Be patient with yourself and you'll actually make faster progress


Learning to be patient with yourself is one of life's great paradoxes.

The only way you can do it is to exercise a quality you don't have enough of to get more of it.


Many singles never acquire this crucial trait. They're continually frustrated with their mistakes and bad decisions and turn into their own harshest critic.

That takes you in the opposite direction. All of us move forward at different speeds. Comparing your place in life to someone else's can lead to jealousy and bitterness. That's no way to live.

So how can you make progress and learn to accept yourself?

Life is not a race--or is it?


We're competitive by nature. We get a jolt of satisfaction when we're smarter, richer, or better-looking than someone else. And, it feeds our self-esteem. Unfortunately, this feeling easily degenerates into smugness. Eventually we run into somebody who tops us, then we have a painful crash.

If you feel you don't have much going for you, be patient with yourself. Many singles are late bloomers. We also buy into the constant message our culture gives us, instead of what truly matters.

We pay too much attention to TV commercials that tell us life is a game. We see egotistical athletes shouting their own praises and acting as if what they do truly matters. It makes for good drama, but it doesn't apply to anything outside of sports.

This is the age of hype. Every business claims they will give you the edge you need to succeed. Winning has turned into a coveted prize, not just in sports but in life. But that's not what the Bible says.

Instead, learn to compete with yourself, not others. God made you unique. He wants you to build on your own talents and abilities, not get in a life-race with someone else.

Be patient with yourself: Go slow and steady

When we're young, we want everything to happen right now! Our society pushes instant gratification.

But that's an illusion. It's simply not the way real life works. Good things take time, from earning an education to getting a promotion. The go-go-go pace is a recipe for an upcoming crash, whether emotional or physical or both.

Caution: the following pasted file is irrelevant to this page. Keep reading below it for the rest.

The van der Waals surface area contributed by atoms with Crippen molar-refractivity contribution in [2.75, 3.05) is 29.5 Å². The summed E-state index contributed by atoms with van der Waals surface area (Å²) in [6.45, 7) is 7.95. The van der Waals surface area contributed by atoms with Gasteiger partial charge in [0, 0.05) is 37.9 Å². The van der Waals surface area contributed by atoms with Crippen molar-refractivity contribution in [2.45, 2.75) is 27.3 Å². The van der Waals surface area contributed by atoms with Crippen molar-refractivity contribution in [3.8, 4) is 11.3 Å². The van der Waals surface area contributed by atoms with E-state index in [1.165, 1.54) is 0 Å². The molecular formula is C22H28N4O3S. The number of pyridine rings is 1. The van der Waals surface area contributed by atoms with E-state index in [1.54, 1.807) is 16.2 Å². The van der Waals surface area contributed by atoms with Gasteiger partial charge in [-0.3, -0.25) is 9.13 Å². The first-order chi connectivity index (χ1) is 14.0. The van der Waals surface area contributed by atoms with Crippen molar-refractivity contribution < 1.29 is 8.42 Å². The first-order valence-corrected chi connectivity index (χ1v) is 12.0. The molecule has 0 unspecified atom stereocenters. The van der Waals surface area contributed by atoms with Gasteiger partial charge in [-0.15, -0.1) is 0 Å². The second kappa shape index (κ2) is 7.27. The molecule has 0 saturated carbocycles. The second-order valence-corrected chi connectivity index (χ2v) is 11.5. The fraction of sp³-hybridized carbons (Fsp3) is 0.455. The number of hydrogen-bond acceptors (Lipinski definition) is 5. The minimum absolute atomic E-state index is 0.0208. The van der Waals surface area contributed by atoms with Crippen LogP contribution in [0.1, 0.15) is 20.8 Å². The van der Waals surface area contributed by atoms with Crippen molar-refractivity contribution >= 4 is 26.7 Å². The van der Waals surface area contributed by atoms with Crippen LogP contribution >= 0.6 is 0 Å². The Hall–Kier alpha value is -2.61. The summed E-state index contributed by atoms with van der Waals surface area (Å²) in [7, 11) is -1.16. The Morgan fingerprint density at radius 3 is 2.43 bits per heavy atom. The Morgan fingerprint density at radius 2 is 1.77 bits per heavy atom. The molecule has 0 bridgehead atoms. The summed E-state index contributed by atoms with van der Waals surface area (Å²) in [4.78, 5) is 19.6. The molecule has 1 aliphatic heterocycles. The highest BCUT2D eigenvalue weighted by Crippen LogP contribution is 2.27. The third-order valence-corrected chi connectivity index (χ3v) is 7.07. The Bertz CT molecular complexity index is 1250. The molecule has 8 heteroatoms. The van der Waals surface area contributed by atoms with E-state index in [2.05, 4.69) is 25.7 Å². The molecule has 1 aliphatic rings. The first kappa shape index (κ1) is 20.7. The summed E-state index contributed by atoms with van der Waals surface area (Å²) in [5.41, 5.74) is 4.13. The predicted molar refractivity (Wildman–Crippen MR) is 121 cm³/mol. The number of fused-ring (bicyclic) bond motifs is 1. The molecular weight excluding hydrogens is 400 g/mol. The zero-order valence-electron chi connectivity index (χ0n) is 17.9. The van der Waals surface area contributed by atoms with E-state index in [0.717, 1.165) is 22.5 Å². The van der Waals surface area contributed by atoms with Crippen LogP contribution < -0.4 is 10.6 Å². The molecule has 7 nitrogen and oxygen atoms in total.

The faster you go, the more quality suffers, whether it's building your spiritual maturity or becoming skilled at your job. Your boss may expect you to become 100 percent competent 100 percent of the time and do it overnight, but that's not realistic.

Yes, we owe our employer our best effort, but conditions outside our control often prevent perfect performance. When you work to be patient with yourself, you will learn from your mistakes and not repeat them. You'll be more alert to potential problems. You'll manage things better while under stress.

We'd all like to be perfect, but only God is perfect. We'd all like to avoid the embarrassment of never fouling up, but that's not possible. We're often harder on ourselves than we are on other people. Compassion begins at home. Cut yourself a break. You don't accomplish anything worthwhile by running yourself down.

It's infinitely better to make slow and steady progress rather than go too fast, get off track, lose time while you're blaming yourself, then have to start all over again. Instead, learn to expect missteps. Acknowledge that you're only human. Understand that it's no big deal. Gently forgive yourself and move on.

Treat yourself as God does


Take a lesson from God. He is patient with you, so be patient with yourself. Whether it's your work life, personal life, or spiritual life, don't berate yourself. Yes, we should be sorry for our sins, but after we repent and receive forgiveness, we need to move on.

God has realistic expectations for you. He created you and knows you better than you know yourself. He knows you'll fall short sometimes. Just because you occasionally miss the mark doesn't mean you won't get another chance. If that were the case, we would all have been done in our childhood.

The more difficult the task, the more challenging the goal, the more necessary it is for you to be patient with yourself.

We singles are prone to blaming ourselves if we don't meet someone else's expectations--or even our own. It's an easy trap to get into, but the more you study the Bible, the more you'll be convinced competition is not the meaning of life.

In the long run, we find happiness through an intimate relationship with God, not by trouncing everyone else. Instead of guzzling a sports drink and pounding your chest, have a nice cup of tea and thank God for providing your salvation.

In the long run, you become the person God wants you to be by practicing Jesus' qualities of kindness and compassion first toward yourself, then toward others.

Return to top of patient with yourself.